06. This is the electric rewind mechanism and return spring.

07. Here’s one example why a clock stops—a broken return spring. When this spring breaks, the points will not return to close (rewind).

08. This is the rewind solenoid (electromagnet). Contact points close to send 12 volts through this coil to ground, kicking the points open, and rewinding the movement. This is an auto-rewind mechanism that keeps the clock wound as long as there’s 12-volt power.

09. Here’s the time adjustment shaft and gear cluster. The shaft is spring loaded into the disengaged position. Pull on the shaft (knob) against spring pressure, and the adjustment gear engages the time adjustment gear cluster, which moves the minute and hour hands mounted on inner and outer shafts and corresponding gears.

10. If you’re not concerned about originality and that periodic click sound, you can always opt for a quartz movement from any number of sources, including Instrument Services and National Parts Depot. For around $110, you can get into quartz movement and never have to sweat out electromechanical function again.

11. Clock hands can be removed with a small common flat-blade screwdriver or your fingernails. Be very gentle removing these hands. The second hand presses into an inner shaft that runs inside the minute and hour hand shafts for a total of three shafts.

12. The clock face is held in place by three tabs, which are gently bent open to free the face.

13. With the face removed, you can see how this classic ticker keeps time. It works like a conventional wind-up clock, with the difference being how it gets rewound. You can see the triple-shaft arrangement in front for second, minute, and hour hands.

14. The hour gear has been removed. The red gear is known as the motion wheel or gear, which transfers motion from the minute wheel to the hour wheel. Gear ratio through the motion wheel is what gets us hours versus minutes.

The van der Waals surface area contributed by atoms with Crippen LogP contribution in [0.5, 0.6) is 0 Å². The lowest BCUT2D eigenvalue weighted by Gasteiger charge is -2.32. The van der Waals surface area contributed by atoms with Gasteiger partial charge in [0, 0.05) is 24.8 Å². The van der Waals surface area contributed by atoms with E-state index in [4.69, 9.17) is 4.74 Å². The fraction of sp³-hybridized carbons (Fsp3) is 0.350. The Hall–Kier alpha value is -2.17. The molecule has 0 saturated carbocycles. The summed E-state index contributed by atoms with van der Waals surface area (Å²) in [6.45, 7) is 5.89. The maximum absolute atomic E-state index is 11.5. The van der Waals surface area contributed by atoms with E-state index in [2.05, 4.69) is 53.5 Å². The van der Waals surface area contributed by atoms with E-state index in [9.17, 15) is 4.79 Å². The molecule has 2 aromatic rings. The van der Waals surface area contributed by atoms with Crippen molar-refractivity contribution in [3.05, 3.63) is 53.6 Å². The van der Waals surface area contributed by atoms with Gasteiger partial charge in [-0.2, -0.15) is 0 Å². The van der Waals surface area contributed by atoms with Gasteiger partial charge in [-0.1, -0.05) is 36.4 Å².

15. Here are the three gears that turn clock movement into hand position. From left to right are the hour gear, motion gear, and the minute gear. (Some call these gears while others call them wheels.)

16. There are two thrust washers on both sides of the minute gear. Instrument Services suggests removing these thrust washers when you reassemble with the quartz movement.

17. Assembly of the quartz movement begins with the minute gear. Again, do not reuse the two thrust washers.

18. Install the red motion gear included in the kit for the quartz movement next.

19. The hour gear is seated next along with the original wavy thrust washer. Don’t forget the small red time-adjustment gear, which is installed beneath the motion gear. This is what connects the time adjustment gear to the minute and hour hands.

20. New urethane mounts (gray) and washers have been installed. The clock and face are assembled together, as shown. Secure the clock face mount and movement with these tin clips, which are pressed onto the posts.

21. Install the clock face next, along with the hands. All you have to do with the face is bend the tabs over. When you install the hands, press the hour hand in place first, and set at either 12 or 3 o’clock. Install the minute hand at 12 o’clock. This synchs the hands. The second hand presses into the center shaft.

22. Reinstall the cover, as shown. Note the quartz clock movement ground tab, which grounds against the cover. A screw-on power post is installed last.

23. This exploded view provided by Instrument Services demonstrates how the quartz movement ties into the original clock gearing and face. Instrument Services provides clock repair, clock repair kits, and quartz-movement conversion kits.